Pier Paniek, by Bouwman (1950)
First encounter of Pier Paniek and Suzie Rebel in Rebellenclub #1, 1950.

Jacques Bouwman was a staff artist with De Spaarnestad from at least the 1930s until the early 1950s. He was later head of the publisher's art studio. Also referred to as H.P. Bouwman or Jac. Bouwman, he was notably involved in reproducing foreign material for publication in Dutch magazines. During the 1930s, he copied pages of Martin Branner's newspaper comic 'Perry and the Rinkydinks', known in the Netherlands as 'Sjors van de Rebellenclub', before Frans Piët turned it into a completely local production. Although mainly a tracer and highly obscure, Bouwman was the first artist of what turned out into an icon of Dutch comics culture: 'Sjors en Sjimmie' (1949-1999). Throughout the years, the series has been drawn by far more famous names. After Bouwman and Piët, the Dutch adventures of Martin Branner's blond-haired rebel have been drawn by Hans Ducro, Carol Voges, Jan Kruis, Jan Steeman and Robert van der Kroft.

De Spaarnestad
Since Bouwman was mainly a production artist with little or no personal output, very few accounts remain of his life and work. In an interview in the Bert Bus Bibliography (De Lijn, 1984), comic artist Bert Bus mentioned that his former studio chief Jacques Bouwman had been the longtime "reproduction artist" and inker of 'Sjors van de Rebellenclub'. Both Bouwman and Bus worked at the art department of the Haarlem-based publishing house De Spaarnestad. Bouwman was probably one of the early artists on the staff, working for the company from at least the 1920s or 1930s on. Over the years, the studio also employed Frans PiëtNico van DamJan Giling, Ab Schatorjé and Harry Balm, who provided illustrations and additional artwork for all the publisher's magazines. Bouwman later became studio chief.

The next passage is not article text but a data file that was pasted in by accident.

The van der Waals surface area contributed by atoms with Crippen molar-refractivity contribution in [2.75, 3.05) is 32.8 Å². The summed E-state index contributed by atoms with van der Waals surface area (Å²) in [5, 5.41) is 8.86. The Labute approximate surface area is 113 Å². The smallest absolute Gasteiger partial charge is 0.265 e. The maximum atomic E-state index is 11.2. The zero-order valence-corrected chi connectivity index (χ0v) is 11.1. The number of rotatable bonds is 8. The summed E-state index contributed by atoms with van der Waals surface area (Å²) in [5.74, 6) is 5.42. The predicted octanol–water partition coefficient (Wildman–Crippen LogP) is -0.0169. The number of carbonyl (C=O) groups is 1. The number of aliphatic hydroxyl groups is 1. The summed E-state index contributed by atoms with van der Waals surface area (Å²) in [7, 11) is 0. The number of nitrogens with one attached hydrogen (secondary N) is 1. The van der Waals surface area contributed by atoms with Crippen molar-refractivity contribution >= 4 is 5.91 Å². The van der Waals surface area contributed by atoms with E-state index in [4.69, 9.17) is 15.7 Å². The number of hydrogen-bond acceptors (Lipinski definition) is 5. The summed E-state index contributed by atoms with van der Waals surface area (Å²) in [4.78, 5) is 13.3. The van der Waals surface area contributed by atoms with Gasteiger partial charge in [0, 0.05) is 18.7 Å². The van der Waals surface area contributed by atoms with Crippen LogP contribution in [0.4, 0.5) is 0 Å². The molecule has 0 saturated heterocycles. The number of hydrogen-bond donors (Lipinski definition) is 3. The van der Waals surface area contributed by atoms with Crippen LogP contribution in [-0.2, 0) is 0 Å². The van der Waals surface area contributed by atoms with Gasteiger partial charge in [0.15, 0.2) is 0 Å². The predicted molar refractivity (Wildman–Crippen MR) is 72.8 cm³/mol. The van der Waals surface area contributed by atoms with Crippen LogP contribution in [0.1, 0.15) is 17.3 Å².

Traced 'Sjors' strip with original header from 13 February 1931.

Sjors van de Rebellenclub
As stated by Bert Bus, Jacques Bouwman was involved in the early episodes of 'Sjors van de Rebellenclub', at the time direct copies of the American Sunday newspaper comic 'Perry and the Rinkydinks' by Martin Branner. When De Humorist, a humor supplement to several De Spaarnestad magazines, began printing the adventures of Perry/Sjors on 30 December 1927, the pages were traced from their publication in the French weekly Dimanche-Illustré. In a time when international licenses were not yet common practice in the comic industry, comics were often illegally copied from foreign publications. Editor Lou Vierhout was maybe not even aware of the American origin of the strip. Panorama magazine even got its own supplement called Sjors in 1930.

Things changed in 1931, when the Nederlandse Rotogravure Maatschappij in Leiden got an official license to publish 'Perry and the Rinkydinks' from The Chicago Tribune-New York News Syndicate, which they did under the title 'Ukkie Wappie'. The illegally traced strip by De Spaarnestad was discovered, and the Sjors supplement was dropped. De Spaarnestad managed to get an official license in 1932, and the feature returned to the pages of De Humorist, this time with material coming directly from the States. When another Sjors supplement was launched in 1935, the pages seem to be traced from Dimanche-Illustré again, until in 1938 Frans Piët reworked the feature into a local comic strip.